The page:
This might be something I fundamentally don't understand about AWS application elastic load balancer set up.

It's very simple. The load balancer is a public front end, forwarding all traffic to a single target group.

There are N containers in a target group. Each container running some number of workers, say X. Per Amazon documentation it is suggested to have containers with keep-alive enabled and set to a higher value than ELB inbound timeout.

But that essentially means that there is absolutely no point in creating more than N*X connections from ELB to targets, because requests coming on extra connections would just wait in the queue on the target, potentially forever.

From my experiments that is exactly what is happening. ELB opens as many connections to targets as it receives, and during spikes in traffic these extra requests fail.

Kind of defeats the purpose of ELB, does not it?

Ideally there would be an option that would limit how many connections to open per target and ELB would keep extras in a wait queue on its side, before forwarding to targets on their open connections (or by new targets launched by auto-scaling).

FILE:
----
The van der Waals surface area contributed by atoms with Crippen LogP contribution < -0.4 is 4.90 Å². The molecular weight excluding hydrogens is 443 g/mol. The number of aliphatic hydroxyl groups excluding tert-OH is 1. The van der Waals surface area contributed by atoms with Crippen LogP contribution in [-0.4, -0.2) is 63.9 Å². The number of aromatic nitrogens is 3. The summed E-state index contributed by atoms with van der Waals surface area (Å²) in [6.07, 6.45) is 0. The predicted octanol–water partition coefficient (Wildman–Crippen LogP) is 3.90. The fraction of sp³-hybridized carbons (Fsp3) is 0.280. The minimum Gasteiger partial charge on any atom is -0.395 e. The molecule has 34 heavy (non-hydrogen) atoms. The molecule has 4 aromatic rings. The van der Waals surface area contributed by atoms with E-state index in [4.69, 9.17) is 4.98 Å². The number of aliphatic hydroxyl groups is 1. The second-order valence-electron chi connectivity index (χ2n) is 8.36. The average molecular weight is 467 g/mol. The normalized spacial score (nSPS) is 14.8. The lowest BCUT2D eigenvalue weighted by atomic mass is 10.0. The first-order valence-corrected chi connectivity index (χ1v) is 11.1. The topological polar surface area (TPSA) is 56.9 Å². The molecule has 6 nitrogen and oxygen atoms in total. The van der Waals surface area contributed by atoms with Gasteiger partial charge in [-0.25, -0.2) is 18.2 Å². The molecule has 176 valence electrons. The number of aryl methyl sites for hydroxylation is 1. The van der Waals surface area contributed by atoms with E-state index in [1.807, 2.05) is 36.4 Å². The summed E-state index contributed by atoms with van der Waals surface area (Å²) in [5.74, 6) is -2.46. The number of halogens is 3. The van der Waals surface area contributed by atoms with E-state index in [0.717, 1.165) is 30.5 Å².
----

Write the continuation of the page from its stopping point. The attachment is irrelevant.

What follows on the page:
I've read all of Amazon ELB documentation and FAQs, and searched extensively here, but did not find any solution other than disabling keep-alives.

Am I missing something basic?


So my basic understanding is, that ELB is opening the connection from the front end application while there are no backend connections available. If that is correct, what you're missing is this:

ELB is supposed to open as many connections as the requests. Its the basic concept of ELB to load balance your requests to as many targets registered to it. So the flaw is not with your ELB obviously it should accept all traffic that is being directed at it. The point that you're missing here is that you should have enough targets registered with the ELB to make sure that ELB can load balance all the traffic that it receives without overloading the targets what it means in simple terms is that you need to set up a proper auto scaling policy to account for the spikes in traffic and making sure that enough backend targets are available to handle the load.

Hope this helps!

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